Pathways to College has been awarded a grant worth $15,000 from The Novartis Foundation for its work in Newark (New Jersey) Public Schools.
“By focusing on higher education, we aim to improve the lifetime health outcomes of our Scholars,” said Judith Berry Griffin, founder and president of Pathways to College. “Rigorously preparing overlooked youth of color for college and life success strengthens not only our Scholars but also their families and communities.”
The grant supports the work of Pathways to College at Newark’s six comprehensive public high schools. Since 2003, Pathways to College has nurtured the dreams of more than 4,600 African American and other high school students of color living in under-served communities, through an after-school program that provides coaching in the critical thinking skills and habits of mind that research indicates are necessary for academic and career success.
Newark is the flagship site for the School-Based Scholars Program at Pathways to College, serving nearly 20 years as a demonstration model for its partnerships with other school systems. Superintendent Roger León included Pathways to College in the Newark Board of Education’s 10-year strategic plan, and in fall 2021, the program was expanded to all comprehensive public high schools: Barringer, Central, East Side, Malcolm X Shabazz, Weequahic and West Side.
Hallmarks of Pathways to College include a focus on African American and other high school students of color; a caring, family environment; a 100% college acceptance rate for graduating Scholars; and applicant selection based on potential, not necessarily prior performance.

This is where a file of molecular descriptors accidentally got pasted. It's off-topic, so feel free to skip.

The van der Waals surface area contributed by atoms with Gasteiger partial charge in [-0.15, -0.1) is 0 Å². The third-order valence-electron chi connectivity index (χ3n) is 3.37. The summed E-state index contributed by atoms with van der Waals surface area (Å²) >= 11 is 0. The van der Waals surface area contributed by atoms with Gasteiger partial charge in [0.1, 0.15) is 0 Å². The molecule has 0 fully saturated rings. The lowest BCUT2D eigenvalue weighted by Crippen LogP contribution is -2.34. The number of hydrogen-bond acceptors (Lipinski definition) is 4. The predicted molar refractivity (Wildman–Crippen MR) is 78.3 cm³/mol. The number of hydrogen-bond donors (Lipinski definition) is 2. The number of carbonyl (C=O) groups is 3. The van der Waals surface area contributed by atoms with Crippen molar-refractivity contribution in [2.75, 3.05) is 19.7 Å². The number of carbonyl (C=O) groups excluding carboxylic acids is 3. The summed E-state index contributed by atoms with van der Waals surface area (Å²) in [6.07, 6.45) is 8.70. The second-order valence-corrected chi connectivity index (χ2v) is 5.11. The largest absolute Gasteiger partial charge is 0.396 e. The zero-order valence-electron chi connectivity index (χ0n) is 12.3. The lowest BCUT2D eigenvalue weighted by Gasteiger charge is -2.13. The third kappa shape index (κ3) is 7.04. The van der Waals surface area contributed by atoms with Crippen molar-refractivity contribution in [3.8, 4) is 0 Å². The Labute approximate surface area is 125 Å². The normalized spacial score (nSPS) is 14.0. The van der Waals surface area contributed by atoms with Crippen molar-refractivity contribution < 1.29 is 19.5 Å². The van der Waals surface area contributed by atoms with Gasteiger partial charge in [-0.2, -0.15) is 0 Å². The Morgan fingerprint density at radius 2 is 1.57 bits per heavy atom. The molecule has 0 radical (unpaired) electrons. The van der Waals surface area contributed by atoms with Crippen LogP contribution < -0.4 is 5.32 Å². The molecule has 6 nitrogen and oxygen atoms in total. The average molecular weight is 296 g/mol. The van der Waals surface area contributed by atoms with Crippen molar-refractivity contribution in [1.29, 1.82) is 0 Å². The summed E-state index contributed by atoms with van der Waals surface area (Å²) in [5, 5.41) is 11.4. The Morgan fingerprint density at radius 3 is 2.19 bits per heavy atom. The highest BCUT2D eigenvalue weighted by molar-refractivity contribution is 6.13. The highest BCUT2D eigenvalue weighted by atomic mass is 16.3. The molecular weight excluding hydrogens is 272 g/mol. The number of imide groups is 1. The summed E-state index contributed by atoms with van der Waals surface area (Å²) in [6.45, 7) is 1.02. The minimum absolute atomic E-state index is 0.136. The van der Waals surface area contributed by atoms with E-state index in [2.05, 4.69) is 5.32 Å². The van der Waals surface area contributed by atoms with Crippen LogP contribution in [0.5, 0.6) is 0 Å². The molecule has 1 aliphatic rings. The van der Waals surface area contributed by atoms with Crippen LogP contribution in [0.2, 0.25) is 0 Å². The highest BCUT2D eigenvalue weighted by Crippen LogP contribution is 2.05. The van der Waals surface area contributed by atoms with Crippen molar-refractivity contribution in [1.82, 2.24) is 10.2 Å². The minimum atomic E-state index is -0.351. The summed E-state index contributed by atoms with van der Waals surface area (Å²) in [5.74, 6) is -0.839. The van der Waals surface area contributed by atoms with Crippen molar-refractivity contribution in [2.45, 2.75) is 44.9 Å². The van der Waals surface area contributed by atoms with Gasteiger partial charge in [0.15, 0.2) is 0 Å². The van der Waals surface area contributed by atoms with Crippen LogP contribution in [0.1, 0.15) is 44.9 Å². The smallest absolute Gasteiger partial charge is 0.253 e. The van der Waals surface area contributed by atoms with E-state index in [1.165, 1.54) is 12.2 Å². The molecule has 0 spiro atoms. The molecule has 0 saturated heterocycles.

High school students of color in grades 9-11 may apply to Pathways to College.
Donations to put additional Scholars on the pathway to college are currently doubled through a matching program from the Oprah Winfrey Charitable Foundation.
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Contact: Alyssa Alston, Director of Communications | firstname.lastname@example.org | 202-924-1691
Pathways to College is an after-school program providing information, guidance and support to help African American and other students of color become the best high school students, college applicants and college students they can be to prepare for lifelong success. Although we welcome all students of color, we focus on under-served African American high school students, whose potential has been marginalized for generations.